Punching Out! Dealing with Family Businesses

Some families may have spent this past Father’s Day discussing family business issues, including when, how or whether to pass the baton. There are several issues to consider when dealing with a family business.

An owner may have started the business with the idea of passing it along to their kids. This model used to be more common, but it is rarer now for companies today to be passed down to the second generation and even rarer for those companies to succeed. Perhaps kids have more options these days or global competition makes it difficult for family businesses to succeed. Particularly in the PCB industry, global competition has put the pressure on all companies to be efficient.

From a buyer’s perspective, they are often somewhat wary of family businesses because of key person risk (the whole family might leave if they are not happy with any changes after closing), difficulty in changing the culture, potential nepotism, and a lack of professionalism and efficiency. At the same time, buyers may like a family business if the risks can be mitigated and the buyer feels they can increase efficiency and profitability (in other words, the buyer is getting a bargain). Experienced buyers will be worried that the family is not in agreement to sell the business and that there could be last-minute surprises.

For the seller, getting a family business ready for sale can take years, but preparing can greatly increase the value and improve the terms of a deal. Some things to assess include:

  1. Is the business being run efficiently?
  2. Are there too many family members in key positions?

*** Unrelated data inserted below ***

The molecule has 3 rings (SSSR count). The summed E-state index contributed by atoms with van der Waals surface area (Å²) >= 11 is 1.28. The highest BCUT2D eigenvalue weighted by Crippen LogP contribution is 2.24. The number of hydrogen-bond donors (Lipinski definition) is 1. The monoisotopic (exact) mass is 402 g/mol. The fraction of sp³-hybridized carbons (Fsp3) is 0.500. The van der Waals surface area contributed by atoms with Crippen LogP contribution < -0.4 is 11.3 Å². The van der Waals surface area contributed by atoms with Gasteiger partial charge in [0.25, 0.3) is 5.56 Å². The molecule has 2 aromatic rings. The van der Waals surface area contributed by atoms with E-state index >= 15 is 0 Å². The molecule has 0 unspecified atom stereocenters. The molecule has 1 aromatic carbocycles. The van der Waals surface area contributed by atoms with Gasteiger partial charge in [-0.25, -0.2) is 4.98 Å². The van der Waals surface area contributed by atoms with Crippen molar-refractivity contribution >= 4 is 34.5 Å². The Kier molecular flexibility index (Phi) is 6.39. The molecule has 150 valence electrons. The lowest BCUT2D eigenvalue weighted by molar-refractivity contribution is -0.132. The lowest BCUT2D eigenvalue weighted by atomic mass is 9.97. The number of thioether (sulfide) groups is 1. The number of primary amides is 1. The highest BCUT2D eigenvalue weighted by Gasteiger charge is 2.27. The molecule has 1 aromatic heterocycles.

3. Are the family members qualified?
  4. Are family members receiving market-based compensation, or overly low or high compensation?
  5. Are the family members on the same page about selling the business?
  6. Has the business survived because it is in an increasingly niche sector of the market, or can it compete globally?

If you are thinking of selling a family business, be up front with your family members, shareholders, partners, and key non-family employees (if possible). Most likely, it will not be a huge surprise to everyone that the 80-year-old patriarch is thinking of retiring. It is good to have regular family business meetings, and not at the pool on Father’s Day, to discuss business issues. If the meetings get contentious, consider using an experienced third-party mediator (a business therapist) to run these sessions. Try to hold these meetings at least annually, but quarterly would be best. If the business is fairly substantial and can afford it, consider creating a professional advisory board. 

One issue that often comes up is that the second generation is not ready or capable of running the business. Maybe they have other talents or the apples just fell a little too far from the tree. Sometimes the founder assumes that the next generation wants to take over, but they actually want to be surf instructors in Maui. It is important not to burden the next generation with too much responsibility (or debt).

Be sure to consider key non-family employees in these matters. Good employees may feel that there is no chance for them to advance because they have the wrong last name. Perhaps the best thing for the business and the family is to move family members to advisory board positions and promote key non-family employees.